April 11, 1996 |
Just four years ago, the Kenworth truck assembly plant here was flying high, churning out about 5,000 heavy rigs a year, enough to corner 40% of Mexico's big-truck market and keep 1,300 employees busy in what is Baja California's only major automotive plant. Last year, the Kenmex plant, owned by Paccar Inc. of Bellevue, Wash.
August 18, 1999 |
Honda Motor Co. said it will begin exporting its Mexican-made Accords to the United States in October, thus joining other major auto companies in selling their Mexican-built models in the U.S. market. Honda currently produces the Accord in Mexico for the domestic market and imports the Civic to Mexico from its U.S. plants in Ohio. Next year Honda will also begin making Accord engines in Mexico. It currently imports the engine from the United States.
June 21, 2001
* The Mexican unit of Germany's Volkswagen unit said it will continue producing the classic sedan known as the "Bug" for an "indefinite time," responding to a Mexican newspaper story alleging that the model, whose basic design dates to the 1930s, would be discontinued. Mexico is the only remaining country that produces the car, which is the cheapest on the market there.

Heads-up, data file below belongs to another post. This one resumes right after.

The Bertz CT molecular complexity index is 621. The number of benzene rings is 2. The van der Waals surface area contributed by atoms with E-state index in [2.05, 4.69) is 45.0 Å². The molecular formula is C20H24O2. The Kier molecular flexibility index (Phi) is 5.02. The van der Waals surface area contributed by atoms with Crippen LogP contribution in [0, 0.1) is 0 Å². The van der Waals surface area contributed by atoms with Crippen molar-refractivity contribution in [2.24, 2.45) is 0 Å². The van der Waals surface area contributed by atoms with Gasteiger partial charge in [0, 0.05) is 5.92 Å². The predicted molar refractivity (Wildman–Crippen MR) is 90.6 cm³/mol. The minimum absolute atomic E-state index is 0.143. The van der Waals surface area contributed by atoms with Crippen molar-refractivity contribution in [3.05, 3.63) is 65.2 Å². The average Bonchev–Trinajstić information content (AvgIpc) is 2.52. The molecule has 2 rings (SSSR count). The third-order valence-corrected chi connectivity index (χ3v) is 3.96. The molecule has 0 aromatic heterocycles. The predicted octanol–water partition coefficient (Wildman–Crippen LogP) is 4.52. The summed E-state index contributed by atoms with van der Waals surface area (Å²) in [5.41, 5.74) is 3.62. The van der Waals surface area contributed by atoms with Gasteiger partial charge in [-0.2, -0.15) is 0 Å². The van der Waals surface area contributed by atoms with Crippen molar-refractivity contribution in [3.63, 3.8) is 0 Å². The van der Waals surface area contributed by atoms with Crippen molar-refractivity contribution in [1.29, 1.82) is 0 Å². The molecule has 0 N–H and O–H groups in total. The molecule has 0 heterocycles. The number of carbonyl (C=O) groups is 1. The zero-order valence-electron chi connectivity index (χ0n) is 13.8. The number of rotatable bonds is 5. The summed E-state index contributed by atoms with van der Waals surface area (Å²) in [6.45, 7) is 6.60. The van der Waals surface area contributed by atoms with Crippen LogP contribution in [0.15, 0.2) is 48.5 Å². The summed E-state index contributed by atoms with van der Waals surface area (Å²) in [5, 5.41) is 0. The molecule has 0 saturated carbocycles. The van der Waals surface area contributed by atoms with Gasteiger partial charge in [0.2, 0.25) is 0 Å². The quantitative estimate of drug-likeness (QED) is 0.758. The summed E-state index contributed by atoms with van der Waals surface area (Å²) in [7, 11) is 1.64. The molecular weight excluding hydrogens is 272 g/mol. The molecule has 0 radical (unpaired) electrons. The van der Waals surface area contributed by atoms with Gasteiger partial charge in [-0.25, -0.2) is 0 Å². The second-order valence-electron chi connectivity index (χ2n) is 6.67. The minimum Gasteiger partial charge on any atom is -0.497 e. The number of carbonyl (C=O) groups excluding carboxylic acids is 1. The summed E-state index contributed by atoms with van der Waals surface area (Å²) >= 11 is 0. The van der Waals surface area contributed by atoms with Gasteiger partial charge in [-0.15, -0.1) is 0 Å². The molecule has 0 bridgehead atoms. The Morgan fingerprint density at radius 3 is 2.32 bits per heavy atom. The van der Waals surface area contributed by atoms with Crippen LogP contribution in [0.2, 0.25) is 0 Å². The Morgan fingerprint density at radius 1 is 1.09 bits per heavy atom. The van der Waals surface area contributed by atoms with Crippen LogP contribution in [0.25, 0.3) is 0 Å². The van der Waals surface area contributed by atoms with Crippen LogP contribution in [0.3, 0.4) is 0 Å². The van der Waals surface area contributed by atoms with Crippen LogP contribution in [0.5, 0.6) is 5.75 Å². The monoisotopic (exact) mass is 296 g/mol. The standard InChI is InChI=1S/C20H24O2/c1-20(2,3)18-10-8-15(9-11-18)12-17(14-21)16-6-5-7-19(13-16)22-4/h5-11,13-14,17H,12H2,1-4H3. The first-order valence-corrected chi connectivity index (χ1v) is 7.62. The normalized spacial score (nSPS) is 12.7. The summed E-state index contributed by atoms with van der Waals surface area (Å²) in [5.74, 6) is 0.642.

August 22, 2000 |
* Workers at Volkswagen's plant in Mexico lowered their wage demands in a bid to end a strike that has paralyzed production of the company's New Beetle, Jetta and Golf models. The union, which represents about 12,700 workers, is now asking for a wage boost of 20% to 25%, down from the 35% originally demanded. Mexico's Labor Ministry is helping broker the ongoing contract talks. The workers went on strike Friday morning after turning down the company's offer of a 9.2% wage increase.
December 14, 2000 |
Auto sales and production are still booming in Mexico, November figures showed. But executives in the rapidly expanding industry say a U.S. economic slowdown could begin to hurt production next year, because most units are exported across the border to U.S. showrooms. Total new car and truck production in November rose to 165,119 vehicles, up 32% from November 1999, the highest total for that month since the 1994 peso devaluation and ensuing economic crisis.
January 23, 1995 |
In the most dramatic sign yet of the threat Mexico's financial crisis poses to employment, Nissan Motor confirmed plans to lay off 1,000 workers--nearly 10% of its work force--because the country's economic problems are likely to crimp demand for cars. Nissan has proposed the job cuts to the labor union at its factory in Cuernavaca, south of here, which makes cars primarily for the Mexican market, a company spokesman in Tokyo said early this morning.